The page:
MELBOURNE (Reuters) – Injured Australia captain Michael Clarke will arrive in the United Arab Emirates five days ahead of the rest of the test squad as he races to be fit for the two-match series against Pakistan.
The 33-year-old blamed training directly after a long-haul flight for an injury to his left hamstring in Zimbabwe last month.
Clarke, who subsequently aggravated the injury in a one-day match against the African team, has already been ruled out of the ODI component of the Middle Eastern tour and remains a doubt to be fit for the first test in Dubai on Oct. 22.
Clarke said he would fly to the Emirates on Sept 30 to continue his rehabilitation and was working with team physiotherapist Alex Kountouris to change his fitness regime in a bid to prevent further breakdowns.
“There’s probably six or seven things we’ve discussed and it will take some time to work out if they work, don’t work or if they’re a waste of time,” Clarke said on Cricket Australia’s website (cricket.com.au).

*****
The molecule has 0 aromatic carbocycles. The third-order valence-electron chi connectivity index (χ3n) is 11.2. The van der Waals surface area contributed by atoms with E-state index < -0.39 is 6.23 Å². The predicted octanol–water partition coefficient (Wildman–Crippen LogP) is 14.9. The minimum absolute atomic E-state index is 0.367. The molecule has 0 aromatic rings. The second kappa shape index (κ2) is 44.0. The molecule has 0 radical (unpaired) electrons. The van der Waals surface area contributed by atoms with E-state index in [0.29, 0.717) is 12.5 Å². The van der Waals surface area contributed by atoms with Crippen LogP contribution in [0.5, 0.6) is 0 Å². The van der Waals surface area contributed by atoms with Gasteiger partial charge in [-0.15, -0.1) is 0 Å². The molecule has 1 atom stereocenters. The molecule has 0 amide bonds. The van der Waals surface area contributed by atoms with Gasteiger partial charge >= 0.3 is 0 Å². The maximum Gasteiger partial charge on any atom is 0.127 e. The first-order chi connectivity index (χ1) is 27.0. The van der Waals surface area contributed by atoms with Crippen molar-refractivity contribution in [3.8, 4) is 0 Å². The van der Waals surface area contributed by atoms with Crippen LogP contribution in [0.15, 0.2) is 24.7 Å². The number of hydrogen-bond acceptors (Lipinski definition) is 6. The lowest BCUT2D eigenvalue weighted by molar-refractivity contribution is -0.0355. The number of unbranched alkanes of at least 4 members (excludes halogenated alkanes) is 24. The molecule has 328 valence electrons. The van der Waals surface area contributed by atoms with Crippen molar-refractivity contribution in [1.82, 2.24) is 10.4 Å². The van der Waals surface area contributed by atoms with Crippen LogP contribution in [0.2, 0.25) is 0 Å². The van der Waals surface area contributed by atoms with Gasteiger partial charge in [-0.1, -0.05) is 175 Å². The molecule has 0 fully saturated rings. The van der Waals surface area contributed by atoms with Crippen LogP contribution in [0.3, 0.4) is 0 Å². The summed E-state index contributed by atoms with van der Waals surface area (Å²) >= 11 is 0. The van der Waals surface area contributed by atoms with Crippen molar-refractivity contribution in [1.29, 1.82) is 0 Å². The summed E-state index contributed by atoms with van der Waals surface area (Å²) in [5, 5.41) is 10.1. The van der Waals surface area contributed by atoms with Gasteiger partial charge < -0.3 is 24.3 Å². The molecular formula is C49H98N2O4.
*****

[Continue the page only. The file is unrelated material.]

“It’s going to take some time to work out what’s perfect for me but we believe getting there (the UAE) a couple of days before everybody else and allowing my body to acclimatise and recover after a long plane flight is a good start.
“So I’m flying over on the 30th to give myself every opportunity to be fit and if I thought I wasn’t going to be fit (for the first test) I wouldn’t even get on that plane.
“In overall terms, I feel as fit and as healthy as I’ve ever felt and I’m only 33 so I feel I’ve got a lot of cricket left in my body.”
Clarke declined to declare himself a certain starter for the first test but dismissed suggestions from pundits that he should consider giving up one-day cricket to prolong his career.
“I know there’s been some talk about whether I should walk away from one-day cricket or how long I can play for, but I’ve had my back issues since I was 17 and I’ve managed to miss only one test match out of 105 through my career,” he added.
“I’ve also missed a few one-dayers but touch wood, to date I haven’t missed any major tournaments.
“It’s all part of playing sport at the highest level.
“You’re going to get injured and it’s about making sure you do the work to get back on the park, and while I’ve still got that drive to do that work and the love of the game I’ve got, I see no reason to consider walking away.
“You get a little kick in the guts, but you’ve got to get up and go again.
“It’s not going to be the last injury I have.”